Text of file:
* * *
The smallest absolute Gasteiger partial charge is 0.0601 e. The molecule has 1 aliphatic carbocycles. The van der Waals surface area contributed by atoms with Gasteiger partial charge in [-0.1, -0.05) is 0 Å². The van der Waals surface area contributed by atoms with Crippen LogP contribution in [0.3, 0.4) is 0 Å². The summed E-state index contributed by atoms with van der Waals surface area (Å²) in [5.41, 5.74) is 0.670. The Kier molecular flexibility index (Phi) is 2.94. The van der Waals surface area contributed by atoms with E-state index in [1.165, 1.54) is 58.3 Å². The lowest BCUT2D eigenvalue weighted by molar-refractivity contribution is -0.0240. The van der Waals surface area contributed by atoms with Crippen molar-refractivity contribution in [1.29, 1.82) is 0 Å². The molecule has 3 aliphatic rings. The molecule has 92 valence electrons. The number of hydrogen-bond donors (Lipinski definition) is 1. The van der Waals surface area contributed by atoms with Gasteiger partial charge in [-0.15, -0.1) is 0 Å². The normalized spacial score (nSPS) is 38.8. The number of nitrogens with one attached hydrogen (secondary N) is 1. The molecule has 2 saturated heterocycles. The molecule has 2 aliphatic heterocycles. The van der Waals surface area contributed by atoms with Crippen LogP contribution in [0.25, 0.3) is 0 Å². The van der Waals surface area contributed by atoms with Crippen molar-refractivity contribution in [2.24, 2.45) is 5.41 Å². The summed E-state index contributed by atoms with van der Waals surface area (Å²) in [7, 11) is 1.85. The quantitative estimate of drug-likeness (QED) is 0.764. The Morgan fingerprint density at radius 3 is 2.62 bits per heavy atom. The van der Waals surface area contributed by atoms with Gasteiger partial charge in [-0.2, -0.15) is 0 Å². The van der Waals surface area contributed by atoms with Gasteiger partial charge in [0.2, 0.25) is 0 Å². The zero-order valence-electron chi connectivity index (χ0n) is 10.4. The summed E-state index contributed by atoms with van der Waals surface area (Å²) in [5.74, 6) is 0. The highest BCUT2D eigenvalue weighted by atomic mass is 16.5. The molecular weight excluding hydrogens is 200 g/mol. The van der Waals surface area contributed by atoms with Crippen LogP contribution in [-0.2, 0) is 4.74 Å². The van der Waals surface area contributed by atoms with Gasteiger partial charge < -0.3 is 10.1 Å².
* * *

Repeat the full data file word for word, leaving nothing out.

The smallest absolute Gasteiger partial charge is 0.0601 e. The molecule has 1 aliphatic carbocycles. The van der Waals surface area contributed by atoms with Gasteiger partial charge in [-0.1, -0.05) is 0 Å². The van der Waals surface area contributed by atoms with Crippen LogP contribution in [0.3, 0.4) is 0 Å². The summed E-state index contributed by atoms with van der Waals surface area (Å²) in [5.41, 5.74) is 0.670. The Kier molecular flexibility index (Phi) is 2.94. The van der Waals surface area contributed by atoms with E-state index in [1.165, 1.54) is 58.3 Å². The lowest BCUT2D eigenvalue weighted by molar-refractivity contribution is -0.0240. The van der Waals surface area contributed by atoms with Crippen molar-refractivity contribution in [1.29, 1.82) is 0 Å². The molecule has 3 aliphatic rings. The molecule has 92 valence electrons. The number of hydrogen-bond donors (Lipinski definition) is 1. The van der Waals surface area contributed by atoms with Gasteiger partial charge in [-0.15, -0.1) is 0 Å². The normalized spacial score (nSPS) is 38.8. The number of nitrogens with one attached hydrogen (secondary N) is 1. The molecule has 2 saturated heterocycles. The molecule has 2 aliphatic heterocycles. The van der Waals surface area contributed by atoms with Crippen LogP contribution in [0.25, 0.3) is 0 Å². The van der Waals surface area contributed by atoms with Crippen molar-refractivity contribution in [2.24, 2.45) is 5.41 Å². The summed E-state index contributed by atoms with van der Waals surface area (Å²) in [7, 11) is 1.85. The quantitative estimate of drug-likeness (QED) is 0.764. The Morgan fingerprint density at radius 3 is 2.62 bits per heavy atom. The van der Waals surface area contributed by atoms with Gasteiger partial charge in [-0.2, -0.15) is 0 Å². The van der Waals surface area contributed by atoms with Gasteiger partial charge in [0.2, 0.25) is 0 Å². The zero-order valence-electron chi connectivity index (χ0n) is 10.4. The summed E-state index contributed by atoms with van der Waals surface area (Å²) in [5.74, 6) is 0. The highest BCUT2D eigenvalue weighted by atomic mass is 16.5. The molecular weight excluding hydrogens is 200 g/mol. The van der Waals surface area contributed by atoms with Crippen LogP contribution in [-0.2, 0) is 4.74 Å². The van der Waals surface area contributed by atoms with Gasteiger partial charge < -0.3 is 10.1 Å².